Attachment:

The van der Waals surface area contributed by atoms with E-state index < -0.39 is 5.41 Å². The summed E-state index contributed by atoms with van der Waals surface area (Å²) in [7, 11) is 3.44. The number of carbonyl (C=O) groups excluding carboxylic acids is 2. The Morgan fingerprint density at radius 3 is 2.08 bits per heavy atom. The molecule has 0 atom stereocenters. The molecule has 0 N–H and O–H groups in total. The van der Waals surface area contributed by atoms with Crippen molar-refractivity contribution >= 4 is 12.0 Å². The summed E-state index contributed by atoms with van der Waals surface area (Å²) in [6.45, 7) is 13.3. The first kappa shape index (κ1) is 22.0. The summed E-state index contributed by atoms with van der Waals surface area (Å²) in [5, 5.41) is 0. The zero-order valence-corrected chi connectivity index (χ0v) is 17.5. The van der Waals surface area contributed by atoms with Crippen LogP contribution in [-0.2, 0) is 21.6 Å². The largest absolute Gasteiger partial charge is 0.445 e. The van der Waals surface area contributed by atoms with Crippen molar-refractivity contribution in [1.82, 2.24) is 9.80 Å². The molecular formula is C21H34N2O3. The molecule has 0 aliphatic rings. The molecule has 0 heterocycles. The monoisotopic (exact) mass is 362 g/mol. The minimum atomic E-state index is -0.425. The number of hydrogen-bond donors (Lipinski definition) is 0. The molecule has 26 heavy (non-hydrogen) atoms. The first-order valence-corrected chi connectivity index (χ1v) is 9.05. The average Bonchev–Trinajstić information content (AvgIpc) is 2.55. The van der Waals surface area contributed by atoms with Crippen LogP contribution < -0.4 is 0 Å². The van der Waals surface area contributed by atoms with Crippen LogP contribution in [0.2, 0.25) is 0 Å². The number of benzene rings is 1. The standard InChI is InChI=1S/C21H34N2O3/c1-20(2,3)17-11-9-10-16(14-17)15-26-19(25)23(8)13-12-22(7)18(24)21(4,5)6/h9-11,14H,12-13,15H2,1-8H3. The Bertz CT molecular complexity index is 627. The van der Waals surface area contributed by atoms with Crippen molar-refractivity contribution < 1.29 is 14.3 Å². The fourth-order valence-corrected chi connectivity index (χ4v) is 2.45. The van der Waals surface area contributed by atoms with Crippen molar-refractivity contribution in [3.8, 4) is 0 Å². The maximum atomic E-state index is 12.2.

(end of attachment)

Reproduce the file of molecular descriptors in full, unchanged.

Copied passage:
The van der Waals surface area contributed by atoms with E-state index < -0.39 is 5.41 Å². The summed E-state index contributed by atoms with van der Waals surface area (Å²) in [7, 11) is 3.44. The number of carbonyl (C=O) groups excluding carboxylic acids is 2. The Morgan fingerprint density at radius 3 is 2.08 bits per heavy atom. The molecule has 0 atom stereocenters. The molecule has 0 N–H and O–H groups in total. The van der Waals surface area contributed by atoms with Crippen molar-refractivity contribution >= 4 is 12.0 Å². The summed E-state index contributed by atoms with van der Waals surface area (Å²) in [6.45, 7) is 13.3. The first kappa shape index (κ1) is 22.0. The summed E-state index contributed by atoms with van der Waals surface area (Å²) in [5, 5.41) is 0. The zero-order valence-corrected chi connectivity index (χ0v) is 17.5. The van der Waals surface area contributed by atoms with Crippen LogP contribution in [-0.2, 0) is 21.6 Å². The largest absolute Gasteiger partial charge is 0.445 e. The van der Waals surface area contributed by atoms with Crippen molar-refractivity contribution in [1.82, 2.24) is 9.80 Å². The molecular formula is C21H34N2O3. The molecule has 0 aliphatic rings. The molecule has 0 heterocycles. The monoisotopic (exact) mass is 362 g/mol. The minimum atomic E-state index is -0.425. The number of hydrogen-bond donors (Lipinski definition) is 0. The molecule has 26 heavy (non-hydrogen) atoms. The first-order valence-corrected chi connectivity index (χ1v) is 9.05. The average Bonchev–Trinajstić information content (AvgIpc) is 2.55. The van der Waals surface area contributed by atoms with Crippen LogP contribution < -0.4 is 0 Å². The van der Waals surface area contributed by atoms with Crippen LogP contribution in [0.2, 0.25) is 0 Å². The number of benzene rings is 1. The standard InChI is InChI=1S/C21H34N2O3/c1-20(2,3)17-11-9-10-16(14-17)15-26-19(25)23(8)13-12-22(7)18(24)21(4,5)6/h9-11,14H,12-13,15H2,1-8H3. The Bertz CT molecular complexity index is 627. The van der Waals surface area contributed by atoms with Crippen molar-refractivity contribution < 1.29 is 14.3 Å². The fourth-order valence-corrected chi connectivity index (χ4v) is 2.45. The van der Waals surface area contributed by atoms with Crippen molar-refractivity contribution in [3.8, 4) is 0 Å². The maximum atomic E-state index is 12.2.